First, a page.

Jeweller found guilty of conning elderly Cork woman

Jeweller found guilty of conning elderly Cork woman

A jeweller who conned an elderly Cork woman out of the full value of a Cartier brooch, sold at auction in Geneva, has been remanded in custody for sentencing.

Michael Wall, 38, with and address at 2 Marionville, Alexandra Road, St Luke’s, Cork, appeared for trial at Cork Circuit Criminal Court wearing a dark suit and tie, with a silk handkerchief in his breast pocket.

He denied any wrongdoing in his dealings with the 84-year-old woman from Kanturk and her daughter who asked him to sell the valuable piece.

The jury delivered unanimous guilty verdicts on four counts and a majority 10-2 guilty verdict on producing a fake Sotheby’s document in the course of the fraudulent transaction.

Judge Seán Ó Donnabháin said Wall’s status had changed as a result of the guilty verdicts delivered by the jury and remanded him for sentencing on June 29.

Wall said he was in the jewellery business for the past 12 years.

Jeweller found guilty of conning elderly Cork woman

After the guilty verdicts were delivered, Donal O’Sullivan defence barrister said of Wall: “He is attending a psychiatrist. He has been attending a psychiatrist for the past year. He does have general medical problems as well.

"He is attending a psychiatrist once a month for the past year. He has had suicidal attempts in the past.” Even after the verdicts were delivered, Mr O’Sullivan said on Wall’s behalf: “He is maintaining his innocence.” In essence, Wall said he did not forge any document and he paid the family the price he agreed to pay them, and sold the brooch in his own name and not in theirs.

Wall faced trial by judge and jury on charges of paying the owner of the Cartier brooch a lot less than it made at auction in Geneva. He pleaded not guilty to five charges.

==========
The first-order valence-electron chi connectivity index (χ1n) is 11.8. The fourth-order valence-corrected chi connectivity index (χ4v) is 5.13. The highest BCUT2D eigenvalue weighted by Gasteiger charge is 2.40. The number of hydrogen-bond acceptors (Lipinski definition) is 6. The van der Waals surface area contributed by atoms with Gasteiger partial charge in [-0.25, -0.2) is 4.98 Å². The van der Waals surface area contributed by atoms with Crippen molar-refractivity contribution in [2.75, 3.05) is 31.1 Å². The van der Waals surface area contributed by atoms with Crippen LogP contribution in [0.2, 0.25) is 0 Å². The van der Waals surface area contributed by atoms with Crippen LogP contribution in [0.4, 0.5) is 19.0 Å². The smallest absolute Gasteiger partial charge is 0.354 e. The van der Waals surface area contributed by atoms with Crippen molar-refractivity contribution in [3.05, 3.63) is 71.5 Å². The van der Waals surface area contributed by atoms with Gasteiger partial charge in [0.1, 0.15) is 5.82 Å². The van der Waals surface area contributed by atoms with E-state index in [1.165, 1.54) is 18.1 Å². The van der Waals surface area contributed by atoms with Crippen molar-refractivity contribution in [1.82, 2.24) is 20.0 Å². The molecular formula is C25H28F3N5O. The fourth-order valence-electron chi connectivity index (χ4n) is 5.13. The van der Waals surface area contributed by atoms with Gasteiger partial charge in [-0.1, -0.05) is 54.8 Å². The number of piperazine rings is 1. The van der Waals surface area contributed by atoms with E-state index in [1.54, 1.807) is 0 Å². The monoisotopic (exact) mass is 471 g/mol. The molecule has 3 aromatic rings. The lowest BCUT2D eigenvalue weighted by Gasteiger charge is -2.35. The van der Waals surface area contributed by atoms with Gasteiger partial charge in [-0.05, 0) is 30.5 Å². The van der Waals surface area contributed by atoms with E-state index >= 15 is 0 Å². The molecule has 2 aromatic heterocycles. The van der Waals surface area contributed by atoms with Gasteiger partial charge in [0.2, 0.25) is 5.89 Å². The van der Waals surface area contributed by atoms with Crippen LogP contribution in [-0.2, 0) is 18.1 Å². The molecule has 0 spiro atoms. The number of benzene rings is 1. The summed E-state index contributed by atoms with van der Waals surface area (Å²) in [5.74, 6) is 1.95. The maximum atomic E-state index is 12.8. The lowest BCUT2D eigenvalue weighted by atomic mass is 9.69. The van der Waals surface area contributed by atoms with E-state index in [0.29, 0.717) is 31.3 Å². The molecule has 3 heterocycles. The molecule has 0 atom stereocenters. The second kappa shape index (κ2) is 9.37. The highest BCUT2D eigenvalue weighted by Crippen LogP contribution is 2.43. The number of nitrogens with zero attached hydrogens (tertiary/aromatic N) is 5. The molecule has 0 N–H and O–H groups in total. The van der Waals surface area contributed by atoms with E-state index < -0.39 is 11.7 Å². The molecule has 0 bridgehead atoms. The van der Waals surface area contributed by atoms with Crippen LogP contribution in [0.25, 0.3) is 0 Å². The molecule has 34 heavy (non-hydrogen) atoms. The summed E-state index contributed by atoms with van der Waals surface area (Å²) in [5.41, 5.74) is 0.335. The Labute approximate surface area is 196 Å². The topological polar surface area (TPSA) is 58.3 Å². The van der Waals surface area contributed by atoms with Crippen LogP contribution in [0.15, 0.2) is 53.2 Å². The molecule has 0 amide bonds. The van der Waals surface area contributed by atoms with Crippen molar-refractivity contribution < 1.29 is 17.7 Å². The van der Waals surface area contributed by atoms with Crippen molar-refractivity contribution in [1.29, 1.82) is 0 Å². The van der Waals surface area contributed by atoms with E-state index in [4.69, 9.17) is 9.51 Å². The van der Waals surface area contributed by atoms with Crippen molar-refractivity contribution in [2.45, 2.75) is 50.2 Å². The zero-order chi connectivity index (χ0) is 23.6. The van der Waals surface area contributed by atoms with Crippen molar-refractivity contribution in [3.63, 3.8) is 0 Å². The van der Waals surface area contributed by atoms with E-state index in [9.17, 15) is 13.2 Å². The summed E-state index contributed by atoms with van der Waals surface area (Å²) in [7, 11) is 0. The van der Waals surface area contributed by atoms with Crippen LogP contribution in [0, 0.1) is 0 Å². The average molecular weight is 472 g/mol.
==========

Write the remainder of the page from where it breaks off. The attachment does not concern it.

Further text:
The main charge concerned the theft of over €16,000 which represented the difference between the sum of approximately €44,000 Sotheby’s paid to Wall and the €27,800 he paid to the owner of the piece.

Other charges related to a fake document purported to be from Sotheby’s. The family who asked Wall to sell the brooch said they received the document in the post after repeatedly asking Wall for a receipt. He denied sending it.

Arabel Bishop, director of Sotheby’s in Ireland, testified the document was a fake and not issued by the company. Wall agreed it appeared to be a fake but denied generating it or sending it.

Two other charges related to pieces of much lesser value. He was found guilty of stealing them, with a total value of €750.

The defendant testified he knew nothing about the fake receipt. He claimed to have told the owner and her daughter he would put the brooch in his name for the Swiss auction and would pay them the euro equivalent of stg£25,000 if the brooch reached its reserve price.

Barrister Mr O’Sullivan said that the jury might not decide the defendant was the businessman of the year but they could not decide he was a criminal. “If he made a good deal for himself it does not mean he has committed a crime,” Mr O’Sullivan BL said. He said the official Sotheby’s brochure listed the Cartier brooch lot as being owned by “a gentleman”.

Imelda Kelly prosecution barrister submitted to the jury: “The understanding at all times was that he would place the items for auction on her behalf. That was fundamental. Any other suggestion simply does not hold water.”

During cross-examination of the defendant, she said: “It is crystal clear this family took you into their home and their friendship, they trusted you to get a sale at auction.”

He replied: “I have to disagree.”

As well as being convicted of stealing over €16,000 and two brooches worth €385 each, and forging the document, he was also convicted that, in giving the woman the cheque for €27,800 as the true proceeds of the sale, he was doing so to induce her to believe that it represented the true value of the Sotheby’s sale on November 14, 2012, in order to make a gain for himself.

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